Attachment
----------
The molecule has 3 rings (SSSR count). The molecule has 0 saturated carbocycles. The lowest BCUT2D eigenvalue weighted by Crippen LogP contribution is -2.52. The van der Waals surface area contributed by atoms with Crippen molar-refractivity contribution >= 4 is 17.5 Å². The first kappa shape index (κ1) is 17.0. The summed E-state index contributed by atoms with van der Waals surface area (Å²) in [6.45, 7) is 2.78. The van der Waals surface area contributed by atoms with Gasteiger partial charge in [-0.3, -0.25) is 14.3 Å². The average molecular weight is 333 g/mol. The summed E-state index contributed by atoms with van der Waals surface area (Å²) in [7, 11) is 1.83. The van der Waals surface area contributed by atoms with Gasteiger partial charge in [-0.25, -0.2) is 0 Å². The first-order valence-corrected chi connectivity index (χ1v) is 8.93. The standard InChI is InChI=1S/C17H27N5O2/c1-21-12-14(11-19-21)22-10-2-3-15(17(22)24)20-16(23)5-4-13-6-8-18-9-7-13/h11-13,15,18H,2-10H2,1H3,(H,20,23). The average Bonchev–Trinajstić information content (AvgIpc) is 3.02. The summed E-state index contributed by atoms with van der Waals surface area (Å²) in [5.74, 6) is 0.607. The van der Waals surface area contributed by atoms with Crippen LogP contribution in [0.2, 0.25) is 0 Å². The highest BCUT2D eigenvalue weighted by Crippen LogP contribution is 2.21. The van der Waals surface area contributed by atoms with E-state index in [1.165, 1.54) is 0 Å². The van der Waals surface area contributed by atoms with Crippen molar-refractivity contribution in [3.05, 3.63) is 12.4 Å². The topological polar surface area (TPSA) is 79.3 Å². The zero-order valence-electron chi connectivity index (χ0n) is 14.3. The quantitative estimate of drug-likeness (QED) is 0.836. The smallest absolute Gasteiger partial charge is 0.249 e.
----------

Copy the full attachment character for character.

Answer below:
The molecule has 3 rings (SSSR count). The molecule has 0 saturated carbocycles. The lowest BCUT2D eigenvalue weighted by Crippen LogP contribution is -2.52. The van der Waals surface area contributed by atoms with Crippen molar-refractivity contribution >= 4 is 17.5 Å². The first kappa shape index (κ1) is 17.0. The summed E-state index contributed by atoms with van der Waals surface area (Å²) in [6.45, 7) is 2.78. The van der Waals surface area contributed by atoms with Gasteiger partial charge in [-0.3, -0.25) is 14.3 Å². The average molecular weight is 333 g/mol. The summed E-state index contributed by atoms with van der Waals surface area (Å²) in [7, 11) is 1.83. The van der Waals surface area contributed by atoms with Gasteiger partial charge in [-0.25, -0.2) is 0 Å². The first-order valence-corrected chi connectivity index (χ1v) is 8.93. The standard InChI is InChI=1S/C17H27N5O2/c1-21-12-14(11-19-21)22-10-2-3-15(17(22)24)20-16(23)5-4-13-6-8-18-9-7-13/h11-13,15,18H,2-10H2,1H3,(H,20,23). The average Bonchev–Trinajstić information content (AvgIpc) is 3.02. The summed E-state index contributed by atoms with van der Waals surface area (Å²) in [5.74, 6) is 0.607. The van der Waals surface area contributed by atoms with Crippen LogP contribution in [0.2, 0.25) is 0 Å². The highest BCUT2D eigenvalue weighted by Crippen LogP contribution is 2.21. The van der Waals surface area contributed by atoms with E-state index in [1.165, 1.54) is 0 Å². The van der Waals surface area contributed by atoms with Crippen molar-refractivity contribution in [3.05, 3.63) is 12.4 Å². The topological polar surface area (TPSA) is 79.3 Å². The zero-order valence-electron chi connectivity index (χ0n) is 14.3. The quantitative estimate of drug-likeness (QED) is 0.836. The smallest absolute Gasteiger partial charge is 0.249 e.